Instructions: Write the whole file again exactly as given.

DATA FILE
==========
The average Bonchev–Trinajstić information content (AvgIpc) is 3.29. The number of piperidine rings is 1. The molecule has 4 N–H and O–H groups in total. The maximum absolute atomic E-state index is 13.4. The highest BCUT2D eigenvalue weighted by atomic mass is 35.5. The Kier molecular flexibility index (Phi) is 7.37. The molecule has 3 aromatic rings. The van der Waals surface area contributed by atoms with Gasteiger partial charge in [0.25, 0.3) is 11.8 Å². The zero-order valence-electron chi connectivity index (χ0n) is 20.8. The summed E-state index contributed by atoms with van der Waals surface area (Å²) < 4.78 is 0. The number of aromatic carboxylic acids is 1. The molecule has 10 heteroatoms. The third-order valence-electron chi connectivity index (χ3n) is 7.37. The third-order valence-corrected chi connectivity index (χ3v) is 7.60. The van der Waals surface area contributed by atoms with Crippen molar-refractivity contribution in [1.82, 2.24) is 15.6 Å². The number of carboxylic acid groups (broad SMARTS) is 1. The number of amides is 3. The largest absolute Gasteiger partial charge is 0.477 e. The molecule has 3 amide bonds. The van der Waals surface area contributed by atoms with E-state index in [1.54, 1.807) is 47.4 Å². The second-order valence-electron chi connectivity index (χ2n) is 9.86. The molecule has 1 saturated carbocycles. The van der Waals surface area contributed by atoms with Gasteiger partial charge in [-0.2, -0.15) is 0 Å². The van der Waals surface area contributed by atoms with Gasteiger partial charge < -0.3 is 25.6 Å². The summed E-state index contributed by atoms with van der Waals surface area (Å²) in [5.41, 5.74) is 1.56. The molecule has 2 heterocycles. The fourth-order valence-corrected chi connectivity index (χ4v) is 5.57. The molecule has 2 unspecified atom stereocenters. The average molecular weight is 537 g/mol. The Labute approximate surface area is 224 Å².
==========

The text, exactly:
The average Bonchev–Trinajstić information content (AvgIpc) is 3.29. The number of piperidine rings is 1. The molecule has 4 N–H and O–H groups in total. The maximum absolute atomic E-state index is 13.4. The highest BCUT2D eigenvalue weighted by atomic mass is 35.5. The Kier molecular flexibility index (Phi) is 7.37. The molecule has 3 aromatic rings. The van der Waals surface area contributed by atoms with Gasteiger partial charge in [0.25, 0.3) is 11.8 Å². The zero-order valence-electron chi connectivity index (χ0n) is 20.8. The summed E-state index contributed by atoms with van der Waals surface area (Å²) < 4.78 is 0. The number of aromatic carboxylic acids is 1. The molecule has 10 heteroatoms. The third-order valence-electron chi connectivity index (χ3n) is 7.37. The third-order valence-corrected chi connectivity index (χ3v) is 7.60. The van der Waals surface area contributed by atoms with Crippen molar-refractivity contribution in [1.82, 2.24) is 15.6 Å². The number of carboxylic acid groups (broad SMARTS) is 1. The number of amides is 3. The largest absolute Gasteiger partial charge is 0.477 e. The molecule has 3 amide bonds. The van der Waals surface area contributed by atoms with E-state index in [1.54, 1.807) is 47.4 Å². The second-order valence-electron chi connectivity index (χ2n) is 9.86. The molecule has 1 saturated carbocycles. The van der Waals surface area contributed by atoms with Gasteiger partial charge in [-0.2, -0.15) is 0 Å². The van der Waals surface area contributed by atoms with Gasteiger partial charge < -0.3 is 25.6 Å². The summed E-state index contributed by atoms with van der Waals surface area (Å²) in [5.41, 5.74) is 1.56. The molecule has 2 heterocycles. The fourth-order valence-corrected chi connectivity index (χ4v) is 5.57. The molecule has 2 unspecified atom stereocenters. The average molecular weight is 537 g/mol. The Labute approximate surface area is 224 Å².